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Anderson v. Crews

United States District Court, N.D. Florida, Panama City Division

June 16, 2019

JENNIFER ANDERSON, as personal representative of the estate of MAGGIE GOURLEY, deceased, for the benefit of her survivors and estate, Plaintiff,
v.
KEVIN CREWS, in his official capacity as Sheriff of Washington County, Florida, et al., Defendants.

          ORDER GRANTING SUMMARY JUDGMENT IN PART AND REMANDING THE REMAINING CLAIMS

          ROBERT L. HINKLE, UNITED STATES DISTRICT JUDGE

         This case arises from the decision of four deputy sheriffs not to enter a home without a warrant to prevent a suicide they were told had been threatened. The suicide occurred while the deputies waited outside. The plaintiff is the personal representative of the person who committed suicide. The defendants are the deputies in their individual capacities and the sheriff in his official capacity. The plaintiff asserts claims under 42 U.S.C. § 1983 and under Florida law.

         The defendants have moved for summary judgment. All defendants are clearly entitled to summary judgment on the federal claims. The deputies are clearly entitled to summary judgment on the state claims. Whether the sheriff is entitled to summary judgment on the state claims is less clear; no Florida decision is squarely controlling. This order grants summary judgment on the claims whose resolution is clear and remands the state-law claims against the sheriff to state court. This order provides only a brief explanation; a comprehensive explanation would serve no purpose and might interfere with, rather than assist, the state court on remand.

         I

         On a summary-judgment motion, disputes in the evidence must be resolved, and all reasonable inferences from the evidence must be drawn, in favor of the nonmoving party. The moving party must show that, when the facts are so viewed, the moving party “is entitled to judgment as a matter of law.” Fed.R.Civ.P. 56(a); see also Celotex Corp. v. Catrett, 477 U.S. 317, 322 (1986). A summary-judgment motion cannot be used to resolve in the moving party's favor a “genuine dispute as to any material fact.” Fed.R.Civ.P. 56(a).

         II

         Jennifer Anderson called 911 at 1:57 p.m. on May 25, 2016. She was in Bonifay. She said her adult daughter was about to commit suicide at her home near Chipley, a city about 10 miles from Bonifay. The 911 operator promptly dispatched deputies to the address and told Ms. Anderson he had done so. Ms. Anderson said she too was headed to the home.

         A deputy arrived at the home at 2:04 p.m. Three more deputies arrived separately over the next 10 minutes or so. The deputies knocked on the door but got no response. They looked into windows. At least one officer heard a thump at about 2:12 p.m., looked in through the unlocked front door, and saw a German shepherd dog but no person. Believing the dog may have caused the thump and that there was insufficient information to enter without a warrant, the officers did not enter. They did, however, summon an ambulance so that it would be available if needed.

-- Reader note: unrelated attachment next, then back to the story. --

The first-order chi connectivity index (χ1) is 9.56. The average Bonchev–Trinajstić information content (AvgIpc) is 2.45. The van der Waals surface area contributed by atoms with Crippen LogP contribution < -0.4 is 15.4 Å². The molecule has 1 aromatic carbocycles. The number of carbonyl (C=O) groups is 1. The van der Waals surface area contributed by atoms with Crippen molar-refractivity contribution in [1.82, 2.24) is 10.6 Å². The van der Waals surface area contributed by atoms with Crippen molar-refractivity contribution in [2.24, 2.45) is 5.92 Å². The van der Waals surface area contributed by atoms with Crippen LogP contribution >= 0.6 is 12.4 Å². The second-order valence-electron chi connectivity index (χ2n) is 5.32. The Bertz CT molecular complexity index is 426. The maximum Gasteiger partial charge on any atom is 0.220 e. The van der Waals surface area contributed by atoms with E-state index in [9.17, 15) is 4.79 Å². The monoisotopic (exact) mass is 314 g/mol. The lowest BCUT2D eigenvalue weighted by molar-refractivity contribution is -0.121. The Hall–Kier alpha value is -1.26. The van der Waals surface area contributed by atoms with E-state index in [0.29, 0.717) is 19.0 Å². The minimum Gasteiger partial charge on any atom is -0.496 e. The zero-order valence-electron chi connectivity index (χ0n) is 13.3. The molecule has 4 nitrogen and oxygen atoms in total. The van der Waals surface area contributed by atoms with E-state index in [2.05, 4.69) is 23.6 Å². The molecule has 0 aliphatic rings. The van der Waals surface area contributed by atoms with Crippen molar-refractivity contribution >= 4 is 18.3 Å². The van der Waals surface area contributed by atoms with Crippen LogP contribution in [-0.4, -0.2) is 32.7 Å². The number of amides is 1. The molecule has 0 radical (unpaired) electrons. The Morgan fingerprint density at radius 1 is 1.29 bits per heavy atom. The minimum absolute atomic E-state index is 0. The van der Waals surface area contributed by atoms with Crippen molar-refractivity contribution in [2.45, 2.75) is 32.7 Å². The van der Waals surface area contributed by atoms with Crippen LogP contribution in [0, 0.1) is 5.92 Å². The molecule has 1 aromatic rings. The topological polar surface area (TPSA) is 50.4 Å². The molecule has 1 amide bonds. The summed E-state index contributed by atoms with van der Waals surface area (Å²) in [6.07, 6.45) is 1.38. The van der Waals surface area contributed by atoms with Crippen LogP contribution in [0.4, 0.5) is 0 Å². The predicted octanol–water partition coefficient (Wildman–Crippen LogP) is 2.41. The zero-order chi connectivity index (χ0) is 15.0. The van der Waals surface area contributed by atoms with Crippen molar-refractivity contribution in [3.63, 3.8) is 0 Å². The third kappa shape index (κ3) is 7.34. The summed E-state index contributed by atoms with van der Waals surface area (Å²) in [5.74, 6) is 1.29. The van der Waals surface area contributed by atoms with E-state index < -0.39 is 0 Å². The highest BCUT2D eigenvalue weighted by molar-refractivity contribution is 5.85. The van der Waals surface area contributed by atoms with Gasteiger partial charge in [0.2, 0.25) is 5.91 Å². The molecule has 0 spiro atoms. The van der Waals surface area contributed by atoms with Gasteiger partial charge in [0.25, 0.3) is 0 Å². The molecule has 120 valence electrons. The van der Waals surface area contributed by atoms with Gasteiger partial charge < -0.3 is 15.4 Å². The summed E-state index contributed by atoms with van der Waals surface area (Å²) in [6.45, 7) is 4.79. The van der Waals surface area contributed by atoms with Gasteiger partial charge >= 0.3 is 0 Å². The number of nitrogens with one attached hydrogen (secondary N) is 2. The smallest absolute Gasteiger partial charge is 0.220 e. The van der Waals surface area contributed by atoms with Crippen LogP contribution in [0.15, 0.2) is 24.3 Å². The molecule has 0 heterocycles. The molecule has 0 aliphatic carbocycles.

Ms. Anderson arrived at 2:22 p.m. She entered the home immediately, with the deputies right behind. They found Ms. Anderson's daughter, who had hung herself. Ms. Anderson brought this action in her capacity as the personal representative of her daughter's estate. She asserts the suicide occurred at 2:12 p.m., at the time of the thump.

         III

         A law enforcement officer's failure to protect an individual from harm ordinarily does not give rise to a claim under the United States Constitution and § 1983. See, e.g., DeShaney v. Winnebago Cty. Dep't of Soc. Servs., 489 U.S. 189 (1989). There are exceptions, but none apply here. This without more entitles all the defendants to summary judgment on the federal claim.

         An alternative basis for summary judgment for the deputies on the federal claim is qualified immunity. Qualified immunity applies to damages claims against public officers and protects “all but the plainly incompetent or those who knowingly violate the law.” Malley v. Briggs, 475 U.S. 335, 341 (1986). See generally Carroll v. Carman, 574 U.S. 13 (2014); Hope v. Pelzer, 536 U.S. 730 (2002); Harlow v. Fitzgerald, 457 U.S. 800 (1982). A public officer may be held individually liable only if the officer's conduct violated clearly established law. No. clearly established law indicated at the time-or indicates now-that officers have a duty to enter a home without a warrant in circumstances like these.

         An alternative basis for summary judgment for the sheriff on the federal claim is this: a sheriff, like a city, is liable under § 1983 for an employee's constitutional violation only if the violation was based on the sheriff's policy or custom or if the employee is one whose edicts or acts may fairly be said to represent official policy. See, e.g., Monell v. Dep't of Soc. Servs., 436 U.S. 658, 694 (1978). The deputies were not individuals whose edicts or acts could fairly be said to represent official policy. The sheriff had no policy for deputies not to prevent suicides or not to enter a home on facts like these. And the sheriff's department had never faced a situation quite like this; it cannot be said there was a custom of not entering homes to prevent suicides.

         In sum, the defendants are entitled to summary judgment on the federal ...


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